Standing corn row program helps reduce winter road closures, save state money
MnDOT, local partners, motorists benefit from effort
ST. PAUL, Minn. – Strategically placed rows of corn and a lot of teamwork are helping keep more rural roads open in central and southwestern Minnesota this winter by reducing the amount of snow blowing onto roads that are prone to drifting shut, according to the Minnesota Department of Transportation.
The standing corn rows are part of a MnDOT program started about 15 years ago that pays farmers to leave corn stalks up in the winter. The corn rows break the wind’s force, causing the snow to collect around the corn rows instead of drifting onto the roads. The rows improve driver visibility, road surface conditions and lower costs of road maintenance.
Today there are 17 sites with more than six miles of standing corn rows. This year, the program got an extra boost when MnDOT snowplow driver Gene Munsterman, St. Peter, asked some farmers along his route to participate. Sections of Highway 111 and Highway 19 are prone to closures so Munsterman knocked on some farmers’ doors last summer. But the farmers were hesitant about bringing out their combines in the spring to harvest a few rows of corn and they weren’t interested in handpicking the corn either.
That’s when Gary Wyatt, University of Minnesota extension educator in the Mankato regional office, got the Future Farmers of America and 4-H clubs in the Gibbon-Fairfax-Winthrop and Nicollet school districts to pick the corn. In return, the farmers would make a donation of the harvest proceeds to the clubs.
“This is a great example of the rural community coming together and making a difference during the winter driving season,” said Dan Gullickson, MnDOT living snow fence coordinator.
Under the MnDOT agreement, farmers leave a minimum of six rows of corn in the field. They get reimbursed using a formula based on yield, production, costs, inconvenience factors and price of corn.
When drifts close a road, MnDOT often brings out larger equipment such as blowers and dozers.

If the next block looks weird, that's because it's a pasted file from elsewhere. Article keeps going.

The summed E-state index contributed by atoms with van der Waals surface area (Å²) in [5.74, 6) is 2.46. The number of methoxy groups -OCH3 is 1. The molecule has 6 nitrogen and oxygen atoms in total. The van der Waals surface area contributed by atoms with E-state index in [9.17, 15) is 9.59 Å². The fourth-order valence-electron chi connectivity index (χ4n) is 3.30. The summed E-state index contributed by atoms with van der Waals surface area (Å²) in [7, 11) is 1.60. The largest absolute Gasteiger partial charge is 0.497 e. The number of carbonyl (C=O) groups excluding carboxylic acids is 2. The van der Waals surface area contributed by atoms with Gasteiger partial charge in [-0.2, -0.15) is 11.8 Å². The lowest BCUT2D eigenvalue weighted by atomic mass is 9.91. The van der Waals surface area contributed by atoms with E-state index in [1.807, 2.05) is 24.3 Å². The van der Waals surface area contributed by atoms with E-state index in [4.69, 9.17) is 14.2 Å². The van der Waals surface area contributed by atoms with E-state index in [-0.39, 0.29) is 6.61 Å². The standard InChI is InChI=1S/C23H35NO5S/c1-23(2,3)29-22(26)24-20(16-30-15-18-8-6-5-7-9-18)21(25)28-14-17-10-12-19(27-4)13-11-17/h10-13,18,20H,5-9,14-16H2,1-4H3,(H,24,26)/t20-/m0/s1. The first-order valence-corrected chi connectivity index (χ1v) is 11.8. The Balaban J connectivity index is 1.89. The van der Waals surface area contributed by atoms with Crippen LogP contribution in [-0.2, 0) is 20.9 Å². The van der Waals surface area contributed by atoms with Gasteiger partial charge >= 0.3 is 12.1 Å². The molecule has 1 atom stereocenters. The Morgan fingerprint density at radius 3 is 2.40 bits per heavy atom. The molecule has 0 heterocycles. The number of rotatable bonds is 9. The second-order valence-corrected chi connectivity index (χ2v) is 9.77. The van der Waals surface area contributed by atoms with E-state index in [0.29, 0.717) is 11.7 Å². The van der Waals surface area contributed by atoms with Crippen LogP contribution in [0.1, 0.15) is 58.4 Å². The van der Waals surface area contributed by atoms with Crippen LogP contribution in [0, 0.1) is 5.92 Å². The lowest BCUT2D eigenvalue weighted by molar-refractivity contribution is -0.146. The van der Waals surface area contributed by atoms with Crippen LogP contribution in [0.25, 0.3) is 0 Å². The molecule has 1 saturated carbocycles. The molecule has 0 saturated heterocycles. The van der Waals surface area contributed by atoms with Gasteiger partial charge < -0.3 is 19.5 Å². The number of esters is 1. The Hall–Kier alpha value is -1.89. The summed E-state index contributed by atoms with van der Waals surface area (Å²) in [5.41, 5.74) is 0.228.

“If those standing corn rows are not there, we would have had to remove four- to five-foot snow banks on roads,” Gullickson said.
To date, the cost to push back drifts along one specific road without standing corn rows is more than $3,700, he added.
The program returns $14 in savings for plowing, equipment use and labor for every dollar invested.
“We get the benefit of snow control and FFA and 4-H members made a big difference in reducing our costs and ultimately helping people get safely to their destinations,” Gullickson said.
Research conducted by MnDOT, the University of Minnesota Extension Service and the Center for Transportation Studies show standing corn rows reduced the severity of injuries on curves by 40 percent.
When Munsterman knocked on those doors last August, three new farmers signed up for the program. One of those farmers donated all the proceeds from the standing corn rows to the GFW FFA Chapter. Four 4-H clubs also picked corn for farmers. Youth picked 413 bushels at three different sites last fall.
Gullickson said he hopes this example of neighbor helping neighbor will help the program expand.
“We’ve had a challenging winter with the cold, wind and accumulating snowfalls. There’s lots of corn in Minnesota and if we can work with more farmers, extension offices and FFA and 4-H groups, there could be more standing corn rows out there,” he said. “We appreciate the kids who gave of their time and the landowners who participate.”
Landowners who want more information about the standing corn row program can contact their local MnDOT district office; contact information can be found at www.mndot.gov. Additional information about the program is at www.mndot.gov/environment/livingsnowfence/.